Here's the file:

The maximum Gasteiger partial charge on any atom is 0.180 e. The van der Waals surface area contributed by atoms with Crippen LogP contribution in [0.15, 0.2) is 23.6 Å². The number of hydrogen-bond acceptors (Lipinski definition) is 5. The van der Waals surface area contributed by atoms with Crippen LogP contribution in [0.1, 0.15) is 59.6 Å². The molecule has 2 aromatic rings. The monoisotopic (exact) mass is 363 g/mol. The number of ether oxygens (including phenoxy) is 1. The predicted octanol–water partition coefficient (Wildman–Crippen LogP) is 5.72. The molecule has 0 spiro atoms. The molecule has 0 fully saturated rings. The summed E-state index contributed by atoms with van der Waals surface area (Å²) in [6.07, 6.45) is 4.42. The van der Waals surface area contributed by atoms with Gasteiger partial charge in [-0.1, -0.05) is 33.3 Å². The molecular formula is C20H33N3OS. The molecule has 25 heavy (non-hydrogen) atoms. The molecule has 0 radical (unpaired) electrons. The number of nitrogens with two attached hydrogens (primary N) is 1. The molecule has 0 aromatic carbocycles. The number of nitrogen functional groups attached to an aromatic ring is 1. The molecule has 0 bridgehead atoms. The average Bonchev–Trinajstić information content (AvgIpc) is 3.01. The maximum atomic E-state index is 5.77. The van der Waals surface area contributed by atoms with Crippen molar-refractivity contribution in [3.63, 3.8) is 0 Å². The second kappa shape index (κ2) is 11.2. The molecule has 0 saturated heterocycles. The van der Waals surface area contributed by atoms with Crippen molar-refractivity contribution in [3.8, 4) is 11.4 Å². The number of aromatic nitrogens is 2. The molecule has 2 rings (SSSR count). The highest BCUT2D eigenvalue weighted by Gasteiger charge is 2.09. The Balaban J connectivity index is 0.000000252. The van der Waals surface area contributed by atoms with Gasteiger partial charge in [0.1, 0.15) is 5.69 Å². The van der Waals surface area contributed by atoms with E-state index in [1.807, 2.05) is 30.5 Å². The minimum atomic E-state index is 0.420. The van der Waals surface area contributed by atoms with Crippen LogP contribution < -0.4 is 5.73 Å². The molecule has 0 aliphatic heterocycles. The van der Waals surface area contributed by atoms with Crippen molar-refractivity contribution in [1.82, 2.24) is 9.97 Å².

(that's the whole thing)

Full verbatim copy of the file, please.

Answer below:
The maximum Gasteiger partial charge on any atom is 0.180 e. The van der Waals surface area contributed by atoms with Crippen LogP contribution in [0.15, 0.2) is 23.6 Å². The number of hydrogen-bond acceptors (Lipinski definition) is 5. The van der Waals surface area contributed by atoms with Crippen LogP contribution in [0.1, 0.15) is 59.6 Å². The molecule has 2 aromatic rings. The monoisotopic (exact) mass is 363 g/mol. The number of ether oxygens (including phenoxy) is 1. The predicted octanol–water partition coefficient (Wildman–Crippen LogP) is 5.72. The molecule has 0 spiro atoms. The molecule has 0 fully saturated rings. The summed E-state index contributed by atoms with van der Waals surface area (Å²) in [6.07, 6.45) is 4.42. The van der Waals surface area contributed by atoms with Gasteiger partial charge in [-0.1, -0.05) is 33.3 Å². The molecular formula is C20H33N3OS. The molecule has 25 heavy (non-hydrogen) atoms. The molecule has 0 radical (unpaired) electrons. The number of nitrogens with two attached hydrogens (primary N) is 1. The molecule has 0 aromatic carbocycles. The number of nitrogen functional groups attached to an aromatic ring is 1. The molecule has 0 bridgehead atoms. The average Bonchev–Trinajstić information content (AvgIpc) is 3.01. The maximum atomic E-state index is 5.77. The van der Waals surface area contributed by atoms with Crippen molar-refractivity contribution in [3.63, 3.8) is 0 Å². The second kappa shape index (κ2) is 11.2. The molecule has 0 saturated heterocycles. The van der Waals surface area contributed by atoms with Crippen molar-refractivity contribution in [3.8, 4) is 11.4 Å². The number of aromatic nitrogens is 2. The molecule has 2 rings (SSSR count). The highest BCUT2D eigenvalue weighted by Gasteiger charge is 2.09. The Balaban J connectivity index is 0.000000252. The van der Waals surface area contributed by atoms with Gasteiger partial charge in [0.1, 0.15) is 5.69 Å². The van der Waals surface area contributed by atoms with E-state index in [1.807, 2.05) is 30.5 Å². The minimum atomic E-state index is 0.420. The van der Waals surface area contributed by atoms with Crippen LogP contribution < -0.4 is 5.73 Å². The molecule has 0 aliphatic heterocycles. The van der Waals surface area contributed by atoms with Crippen molar-refractivity contribution in [1.82, 2.24) is 9.97 Å².